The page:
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SHALLOTTE—After 20 months as this town’s first planner, Chris Rogers resigned Monday after learning his job was posted on the North Carolina League of Municipalities Web site.
According to Rogers, someone he knows e-mailed him a link to the job posting. When Rogers confronted town administrator Paul Sabiston about it, Sabiston said he was “looking at options.”
“I resigned on the spot,” Rogers said.
He said he thought Sabiston’s actions were “unprofessional.”
For his part, Sabiston said the town was “not necessarily” looking to replace Rogers.
“We could have had two planners, or whatever worked out,” he said. “[Rogers’] resignation was his decision.”
Now, Sabiston says the town is looking to hire someone else—someone with planning experience and a planning certificate or equivalent experience.
The hiring range is $32,550 to $42,650.
Rogers was hired at a salary of $36,000 in January 2007. At the time of his resignation, his salary was $39,125.
Rogers said he thought he was doing a good job.
Since he was hired, Rogers staff-approved more than 3,500 new lots and units, interpreted the unified development ordinance (UDO), created text amendments, oversaw preliminary plats, final plats, planned building groups and helped develop a draft urban waterfront district in line with the town’s new vision plan, he said.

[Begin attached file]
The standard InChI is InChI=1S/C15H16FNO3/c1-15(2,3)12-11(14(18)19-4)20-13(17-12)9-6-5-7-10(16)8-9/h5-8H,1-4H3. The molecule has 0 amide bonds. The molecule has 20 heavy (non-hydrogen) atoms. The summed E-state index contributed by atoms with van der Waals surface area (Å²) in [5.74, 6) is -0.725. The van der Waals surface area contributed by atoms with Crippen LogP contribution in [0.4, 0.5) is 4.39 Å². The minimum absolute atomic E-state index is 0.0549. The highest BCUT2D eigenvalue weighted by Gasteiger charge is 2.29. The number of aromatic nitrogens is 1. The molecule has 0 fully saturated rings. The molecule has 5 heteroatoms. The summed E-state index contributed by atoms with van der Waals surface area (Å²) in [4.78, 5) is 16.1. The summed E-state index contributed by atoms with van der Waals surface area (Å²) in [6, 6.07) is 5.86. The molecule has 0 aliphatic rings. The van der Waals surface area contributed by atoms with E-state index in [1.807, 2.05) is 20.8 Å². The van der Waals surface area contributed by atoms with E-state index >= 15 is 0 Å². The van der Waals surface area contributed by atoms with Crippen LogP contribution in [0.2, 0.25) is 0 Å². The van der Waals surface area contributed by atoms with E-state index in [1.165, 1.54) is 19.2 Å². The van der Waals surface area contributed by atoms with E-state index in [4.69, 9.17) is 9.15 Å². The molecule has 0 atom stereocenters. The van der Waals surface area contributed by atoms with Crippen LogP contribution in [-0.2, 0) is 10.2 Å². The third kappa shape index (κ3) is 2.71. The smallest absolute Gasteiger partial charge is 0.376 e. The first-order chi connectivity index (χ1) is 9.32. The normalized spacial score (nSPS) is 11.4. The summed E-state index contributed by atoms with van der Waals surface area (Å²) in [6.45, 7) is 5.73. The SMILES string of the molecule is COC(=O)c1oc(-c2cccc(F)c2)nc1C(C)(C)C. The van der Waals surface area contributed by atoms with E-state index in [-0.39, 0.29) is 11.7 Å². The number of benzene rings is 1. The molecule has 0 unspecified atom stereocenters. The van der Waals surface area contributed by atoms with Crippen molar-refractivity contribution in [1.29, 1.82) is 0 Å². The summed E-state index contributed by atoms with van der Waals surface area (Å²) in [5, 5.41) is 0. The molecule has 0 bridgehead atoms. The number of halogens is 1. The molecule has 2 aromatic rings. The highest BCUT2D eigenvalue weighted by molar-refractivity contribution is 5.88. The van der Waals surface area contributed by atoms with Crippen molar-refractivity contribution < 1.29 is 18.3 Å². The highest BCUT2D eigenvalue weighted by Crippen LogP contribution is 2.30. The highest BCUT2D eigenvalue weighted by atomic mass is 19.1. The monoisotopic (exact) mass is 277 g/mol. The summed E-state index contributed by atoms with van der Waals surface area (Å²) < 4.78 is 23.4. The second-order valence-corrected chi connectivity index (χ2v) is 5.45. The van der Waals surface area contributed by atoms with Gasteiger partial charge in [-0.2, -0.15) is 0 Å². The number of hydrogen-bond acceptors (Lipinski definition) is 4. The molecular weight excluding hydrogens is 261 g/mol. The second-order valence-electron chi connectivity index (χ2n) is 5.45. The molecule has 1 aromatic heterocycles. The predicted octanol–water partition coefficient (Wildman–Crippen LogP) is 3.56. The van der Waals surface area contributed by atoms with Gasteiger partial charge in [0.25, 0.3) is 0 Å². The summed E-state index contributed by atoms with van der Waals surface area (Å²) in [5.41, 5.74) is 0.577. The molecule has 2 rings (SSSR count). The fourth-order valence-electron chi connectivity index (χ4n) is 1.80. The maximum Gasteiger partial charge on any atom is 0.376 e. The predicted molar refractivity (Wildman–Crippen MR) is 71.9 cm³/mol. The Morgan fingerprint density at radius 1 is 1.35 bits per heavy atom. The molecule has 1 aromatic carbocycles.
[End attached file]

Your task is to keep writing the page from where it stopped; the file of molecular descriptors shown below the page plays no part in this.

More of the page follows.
He added his problems have been with administration—not planning board members or aldermen.
“I have respect for the direction the planning board and board of aldermen are going in,” he said. “My conflict is with administration, apparently.”
Contacted Monday afternoon, Shallotte Mayor Gerald Long said the resignation was unexpected, but the town had problems with Rogers in the past.
“When I was out sick, a situation surfaced,” he said. “The board was dissatisfied with what he was doing” and the fact he and another employee weren’t working together.
Long said Rogers was given a period of time to show improvement, but he had not heard anything about it since.
“Everybody has a different idea of what a planner should do, and he was not doing what we thought he should.”